It’s inspir­a­tion month here at UnArt, and I want to talk about col­our.

It almost seems to be cheat­ing to talk about col­our as an inspir­a­tion; there prob­ably aren’t many artists or illus­trat­ors who don’t find col­our inspir­ing. It would be like a writer not lik­ing verbs.

Sometimes just see­ing a par­tic­u­lar col­our gives me a idea for a image, for example ‘Green Meditation’ (below) was inspired by green moss on a rock.

However, it’s dif­fi­cult to talk about col­our in a mean­ing­ful way – this really is an area where a pic­ture is worth 1000 words.

For example, I’ve talked before about my ‘Elements’ series of paint­ings (below), which are almost all col­our – or rather, a col­lec­tion of col­ours assembled to try and invoke a par­tic­u­lar set of ideas. I think that, by and large it worked, but it’s not simple to say why.

Why is red the col­our of pas­sion? Maybe because of blood or fire? Why is blue peace­ful and cereb­ral? Um, because of the sky? It all sounds a bit trite, doesn’t it? Like some sort of silly col­our cod­ing.

Furthermore, I don’t think most artists think in terms of ‘blue’ at all but instead in terms of par­tic­u­lar shades of blue – and while there are names for shades of blue (mid­night blue, cobalt blue, corn­flower blue, and so on) that doesn’t really help. Is there really a word for the feel­ing of open sky, or quiet ocean, or deep and silent forest, heavy with moss? Maybe, maybe not – but there are col­ours that express all that.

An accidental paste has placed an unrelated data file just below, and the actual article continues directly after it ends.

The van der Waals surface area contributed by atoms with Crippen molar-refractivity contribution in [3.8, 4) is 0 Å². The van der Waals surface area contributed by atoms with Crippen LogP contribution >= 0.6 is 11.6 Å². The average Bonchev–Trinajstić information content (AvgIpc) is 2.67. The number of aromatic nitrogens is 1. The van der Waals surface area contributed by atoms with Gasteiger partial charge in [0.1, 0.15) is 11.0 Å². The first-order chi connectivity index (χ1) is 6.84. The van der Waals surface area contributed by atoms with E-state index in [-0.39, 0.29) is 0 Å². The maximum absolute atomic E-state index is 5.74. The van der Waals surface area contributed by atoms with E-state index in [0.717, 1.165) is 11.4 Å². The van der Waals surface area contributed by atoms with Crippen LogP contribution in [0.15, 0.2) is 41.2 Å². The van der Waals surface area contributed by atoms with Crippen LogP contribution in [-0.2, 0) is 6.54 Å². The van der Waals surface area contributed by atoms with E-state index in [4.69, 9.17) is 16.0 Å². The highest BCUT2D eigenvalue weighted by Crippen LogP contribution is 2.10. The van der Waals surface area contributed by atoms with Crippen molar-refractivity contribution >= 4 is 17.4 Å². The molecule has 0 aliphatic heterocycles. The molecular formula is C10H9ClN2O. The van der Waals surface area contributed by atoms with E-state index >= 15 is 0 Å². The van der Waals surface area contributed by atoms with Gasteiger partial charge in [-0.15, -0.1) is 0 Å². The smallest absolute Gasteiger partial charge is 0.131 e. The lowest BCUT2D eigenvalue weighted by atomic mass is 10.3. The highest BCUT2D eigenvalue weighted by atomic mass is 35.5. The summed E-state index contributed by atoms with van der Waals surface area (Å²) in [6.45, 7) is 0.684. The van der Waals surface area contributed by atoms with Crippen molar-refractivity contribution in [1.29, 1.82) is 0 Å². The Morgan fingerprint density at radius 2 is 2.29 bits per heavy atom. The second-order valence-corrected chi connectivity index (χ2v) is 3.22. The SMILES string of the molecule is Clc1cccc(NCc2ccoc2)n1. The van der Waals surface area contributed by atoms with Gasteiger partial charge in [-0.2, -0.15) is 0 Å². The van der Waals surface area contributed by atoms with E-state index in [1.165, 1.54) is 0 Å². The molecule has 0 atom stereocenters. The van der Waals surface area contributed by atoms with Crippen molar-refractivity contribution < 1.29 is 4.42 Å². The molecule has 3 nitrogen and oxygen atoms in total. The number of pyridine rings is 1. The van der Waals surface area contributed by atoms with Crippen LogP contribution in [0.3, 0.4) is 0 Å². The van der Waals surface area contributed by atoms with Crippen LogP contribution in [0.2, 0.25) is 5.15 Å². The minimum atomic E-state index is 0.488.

So it’s not easy to describe why I find col­our so inspir­ing. Someone once said ‘Writing about music is like dan­cing about archi­tec­ture’ and I feel it’s much the same writ­ing about col­our, so I’m going to stop dan­cing now.

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